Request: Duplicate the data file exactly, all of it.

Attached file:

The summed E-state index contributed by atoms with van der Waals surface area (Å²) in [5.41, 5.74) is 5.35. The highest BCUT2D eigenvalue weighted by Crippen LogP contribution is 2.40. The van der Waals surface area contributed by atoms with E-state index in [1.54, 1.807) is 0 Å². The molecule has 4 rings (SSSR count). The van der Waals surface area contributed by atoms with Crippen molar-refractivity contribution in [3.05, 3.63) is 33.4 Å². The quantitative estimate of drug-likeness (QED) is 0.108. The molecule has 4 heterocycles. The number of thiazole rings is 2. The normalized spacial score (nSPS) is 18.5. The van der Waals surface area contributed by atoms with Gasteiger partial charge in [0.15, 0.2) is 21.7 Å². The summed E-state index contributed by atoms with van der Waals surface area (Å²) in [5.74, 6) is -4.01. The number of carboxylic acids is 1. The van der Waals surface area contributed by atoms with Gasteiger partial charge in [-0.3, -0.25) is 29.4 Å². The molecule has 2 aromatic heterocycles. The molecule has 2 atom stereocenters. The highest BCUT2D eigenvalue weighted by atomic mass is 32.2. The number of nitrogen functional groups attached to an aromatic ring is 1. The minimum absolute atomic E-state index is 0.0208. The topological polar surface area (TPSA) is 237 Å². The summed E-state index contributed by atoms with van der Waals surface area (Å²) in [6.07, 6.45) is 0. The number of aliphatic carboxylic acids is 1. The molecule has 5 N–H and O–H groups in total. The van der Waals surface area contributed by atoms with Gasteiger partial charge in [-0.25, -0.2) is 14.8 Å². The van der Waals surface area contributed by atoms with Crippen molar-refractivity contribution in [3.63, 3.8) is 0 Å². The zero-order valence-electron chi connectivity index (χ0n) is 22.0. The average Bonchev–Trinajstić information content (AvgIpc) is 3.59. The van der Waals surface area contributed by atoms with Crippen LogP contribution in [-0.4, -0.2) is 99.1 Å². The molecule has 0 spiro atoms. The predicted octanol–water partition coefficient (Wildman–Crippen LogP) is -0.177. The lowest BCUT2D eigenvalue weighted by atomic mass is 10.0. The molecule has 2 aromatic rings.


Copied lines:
The summed E-state index contributed by atoms with van der Waals surface area (Å²) in [5.41, 5.74) is 5.35. The highest BCUT2D eigenvalue weighted by Crippen LogP contribution is 2.40. The van der Waals surface area contributed by atoms with E-state index in [1.54, 1.807) is 0 Å². The molecule has 4 rings (SSSR count). The van der Waals surface area contributed by atoms with Crippen molar-refractivity contribution in [3.05, 3.63) is 33.4 Å². The quantitative estimate of drug-likeness (QED) is 0.108. The molecule has 4 heterocycles. The number of thiazole rings is 2. The normalized spacial score (nSPS) is 18.5. The van der Waals surface area contributed by atoms with Gasteiger partial charge in [0.15, 0.2) is 21.7 Å². The summed E-state index contributed by atoms with van der Waals surface area (Å²) in [5.74, 6) is -4.01. The number of carboxylic acids is 1. The van der Waals surface area contributed by atoms with Gasteiger partial charge in [-0.3, -0.25) is 29.4 Å². The molecule has 2 aromatic heterocycles. The molecule has 2 atom stereocenters. The highest BCUT2D eigenvalue weighted by atomic mass is 32.2. The number of nitrogen functional groups attached to an aromatic ring is 1. The minimum absolute atomic E-state index is 0.0208. The topological polar surface area (TPSA) is 237 Å². The summed E-state index contributed by atoms with van der Waals surface area (Å²) in [6.07, 6.45) is 0. The number of aliphatic carboxylic acids is 1. The molecule has 5 N–H and O–H groups in total. The van der Waals surface area contributed by atoms with Gasteiger partial charge in [-0.25, -0.2) is 14.8 Å². The van der Waals surface area contributed by atoms with Crippen molar-refractivity contribution in [3.63, 3.8) is 0 Å². The zero-order valence-electron chi connectivity index (χ0n) is 22.0. The average Bonchev–Trinajstić information content (AvgIpc) is 3.59. The van der Waals surface area contributed by atoms with Crippen LogP contribution in [-0.4, -0.2) is 99.1 Å². The molecule has 0 spiro atoms. The predicted octanol–water partition coefficient (Wildman–Crippen LogP) is -0.177. The lowest BCUT2D eigenvalue weighted by atomic mass is 10.0. The molecule has 2 aromatic rings.